Sandia Labs FY21 LDRD Annual Report


Polymers in extreme environments examined with novel experimental and computational tools. Polymer surfaces and interfaces, common in myriad engineered systems as insulators

and protective coatings, must survive extreme environments. Researchers constructed a test chamber at Sandia’s Ion Beam Laboratory to bombard polymers with controlled doses of electron beam irradiation, allowing ionization and thermal effects to be studied independently, and changes in composition to be observed. Using polyethylene as a test case, the team developed computer models to account for rapid transformations arising from charge accumulation associated with X-ray or electron backscattering, photoionization, chemical decomposition, thermomechanical shock, temperature- dependent spall fracture, and phase change. These expanded capabilities for evaluating material survivability will allow a broader use of polymers and other complex materials in engineered systems. (PI: Nathan Moore)

Intensity map of fluorescence from a polyethylene specimen while its surface is bombarded with electrons (region is several millimeters across).

Rapid physics-informed survivability assessments. Producing methods that simplify, automate, and streamline the tasks associated with survivability assessments to facilitate agile concept exploration is an important part of mission work. This LDRD project leveraged Sandia’s production codes to ensure long-term support for the underlying capabilities. The work included modeling an experiment in which a material sample is exposed to radiation at a facility such as the Z machine or the National Ignition Facility, specifically focusing on the thermal and thermo-mechanical responses of the sample. The team also evaluated the radiation environments where materials used in electrical devices subject to radiation should be tested. This method of modeling allows for assessment of detailed mechanical responses, such as velocity, stress, and strain, as well as metrics for understanding radiation response of electrical devices, such as dose, dose rate, and damage. A user interface simplifies the evaluation by providing a constrained set of options for using the underlying physics codes. Workflows automate the evaluation by coordinating input setup, executing code, transferring data transfer between codes, and processing results. Documented exemplars demonstrate the general applicability of the tools for survivability assessments. (PI: Brian Franke)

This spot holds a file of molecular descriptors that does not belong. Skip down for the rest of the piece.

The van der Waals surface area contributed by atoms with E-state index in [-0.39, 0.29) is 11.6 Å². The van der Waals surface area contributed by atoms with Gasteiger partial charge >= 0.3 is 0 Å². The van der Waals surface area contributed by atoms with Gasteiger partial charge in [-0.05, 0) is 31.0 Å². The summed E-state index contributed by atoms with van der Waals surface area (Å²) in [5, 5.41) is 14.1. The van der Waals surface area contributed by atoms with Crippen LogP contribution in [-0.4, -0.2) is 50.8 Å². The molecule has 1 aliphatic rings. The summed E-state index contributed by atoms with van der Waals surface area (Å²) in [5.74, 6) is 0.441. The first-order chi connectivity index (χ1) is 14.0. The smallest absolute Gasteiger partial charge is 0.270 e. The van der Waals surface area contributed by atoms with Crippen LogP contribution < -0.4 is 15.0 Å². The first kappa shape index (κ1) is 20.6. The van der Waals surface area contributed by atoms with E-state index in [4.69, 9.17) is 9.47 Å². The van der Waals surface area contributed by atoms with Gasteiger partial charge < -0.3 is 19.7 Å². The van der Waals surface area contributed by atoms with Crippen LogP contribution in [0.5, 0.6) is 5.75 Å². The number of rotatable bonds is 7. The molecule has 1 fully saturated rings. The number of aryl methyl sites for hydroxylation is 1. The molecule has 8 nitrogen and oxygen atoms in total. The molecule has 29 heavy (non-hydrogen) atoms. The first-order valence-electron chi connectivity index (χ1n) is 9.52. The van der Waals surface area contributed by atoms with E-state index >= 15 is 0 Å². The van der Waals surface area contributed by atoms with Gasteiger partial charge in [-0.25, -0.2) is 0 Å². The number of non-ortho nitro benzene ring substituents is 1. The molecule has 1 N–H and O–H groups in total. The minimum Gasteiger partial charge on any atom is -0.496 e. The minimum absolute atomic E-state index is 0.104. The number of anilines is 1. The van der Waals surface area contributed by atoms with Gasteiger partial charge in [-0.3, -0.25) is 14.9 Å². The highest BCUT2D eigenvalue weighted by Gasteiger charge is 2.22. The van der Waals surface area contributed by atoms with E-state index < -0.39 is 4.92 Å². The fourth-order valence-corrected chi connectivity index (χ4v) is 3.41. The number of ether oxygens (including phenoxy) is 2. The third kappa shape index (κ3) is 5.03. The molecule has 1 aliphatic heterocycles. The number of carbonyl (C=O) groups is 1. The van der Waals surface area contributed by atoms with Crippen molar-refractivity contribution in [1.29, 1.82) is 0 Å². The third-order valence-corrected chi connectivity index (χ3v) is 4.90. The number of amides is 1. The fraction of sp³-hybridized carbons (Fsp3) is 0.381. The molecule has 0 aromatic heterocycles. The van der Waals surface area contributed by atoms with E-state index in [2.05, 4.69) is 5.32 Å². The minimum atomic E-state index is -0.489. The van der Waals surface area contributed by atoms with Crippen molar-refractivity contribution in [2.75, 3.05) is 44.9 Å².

An exemplar survivability problem in which a spectrum filter and material sample are exposed to radiation at a test facility. Analysts may wish to rapidly assess the effects of variability in the spectrum, materials, and layer thicknesses.



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